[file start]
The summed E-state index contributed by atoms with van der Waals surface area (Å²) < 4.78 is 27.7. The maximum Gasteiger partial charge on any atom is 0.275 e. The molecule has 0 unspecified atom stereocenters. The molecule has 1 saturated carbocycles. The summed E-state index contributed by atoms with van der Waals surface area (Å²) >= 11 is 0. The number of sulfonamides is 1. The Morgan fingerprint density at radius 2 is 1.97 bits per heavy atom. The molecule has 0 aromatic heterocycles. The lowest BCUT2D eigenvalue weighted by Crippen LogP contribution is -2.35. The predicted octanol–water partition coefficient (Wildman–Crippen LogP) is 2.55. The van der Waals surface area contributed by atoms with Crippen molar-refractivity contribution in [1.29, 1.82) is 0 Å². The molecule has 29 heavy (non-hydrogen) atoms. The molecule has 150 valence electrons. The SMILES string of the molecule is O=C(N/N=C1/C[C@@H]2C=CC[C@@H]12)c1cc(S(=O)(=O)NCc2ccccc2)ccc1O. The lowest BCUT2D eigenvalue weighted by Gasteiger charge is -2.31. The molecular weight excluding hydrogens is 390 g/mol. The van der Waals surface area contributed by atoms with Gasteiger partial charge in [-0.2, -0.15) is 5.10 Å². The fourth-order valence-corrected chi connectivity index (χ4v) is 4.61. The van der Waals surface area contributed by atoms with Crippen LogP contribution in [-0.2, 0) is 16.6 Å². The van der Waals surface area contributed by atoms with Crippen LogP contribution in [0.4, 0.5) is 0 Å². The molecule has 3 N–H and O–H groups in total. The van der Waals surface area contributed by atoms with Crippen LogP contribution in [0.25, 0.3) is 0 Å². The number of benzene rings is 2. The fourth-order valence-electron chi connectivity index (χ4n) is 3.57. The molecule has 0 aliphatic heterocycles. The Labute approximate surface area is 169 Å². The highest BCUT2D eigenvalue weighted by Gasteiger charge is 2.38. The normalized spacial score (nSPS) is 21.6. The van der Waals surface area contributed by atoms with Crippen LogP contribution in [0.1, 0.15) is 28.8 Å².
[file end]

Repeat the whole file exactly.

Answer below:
The summed E-state index contributed by atoms with van der Waals surface area (Å²) < 4.78 is 27.7. The maximum Gasteiger partial charge on any atom is 0.275 e. The molecule has 0 unspecified atom stereocenters. The molecule has 1 saturated carbocycles. The summed E-state index contributed by atoms with van der Waals surface area (Å²) >= 11 is 0. The number of sulfonamides is 1. The Morgan fingerprint density at radius 2 is 1.97 bits per heavy atom. The molecule has 0 aromatic heterocycles. The lowest BCUT2D eigenvalue weighted by Crippen LogP contribution is -2.35. The predicted octanol–water partition coefficient (Wildman–Crippen LogP) is 2.55. The van der Waals surface area contributed by atoms with Crippen molar-refractivity contribution in [1.29, 1.82) is 0 Å². The molecule has 29 heavy (non-hydrogen) atoms. The molecule has 150 valence electrons. The SMILES string of the molecule is O=C(N/N=C1/C[C@@H]2C=CC[C@@H]12)c1cc(S(=O)(=O)NCc2ccccc2)ccc1O. The lowest BCUT2D eigenvalue weighted by Gasteiger charge is -2.31. The molecular weight excluding hydrogens is 390 g/mol. The van der Waals surface area contributed by atoms with Gasteiger partial charge in [-0.2, -0.15) is 5.10 Å². The fourth-order valence-corrected chi connectivity index (χ4v) is 4.61. The van der Waals surface area contributed by atoms with Crippen LogP contribution in [-0.2, 0) is 16.6 Å². The van der Waals surface area contributed by atoms with Crippen LogP contribution in [0.4, 0.5) is 0 Å². The molecule has 3 N–H and O–H groups in total. The van der Waals surface area contributed by atoms with Crippen LogP contribution in [0.25, 0.3) is 0 Å². The number of benzene rings is 2. The fourth-order valence-electron chi connectivity index (χ4n) is 3.57. The molecule has 0 aliphatic heterocycles. The Labute approximate surface area is 169 Å². The highest BCUT2D eigenvalue weighted by Gasteiger charge is 2.38. The normalized spacial score (nSPS) is 21.6. The van der Waals surface area contributed by atoms with Crippen LogP contribution in [0.1, 0.15) is 28.8 Å².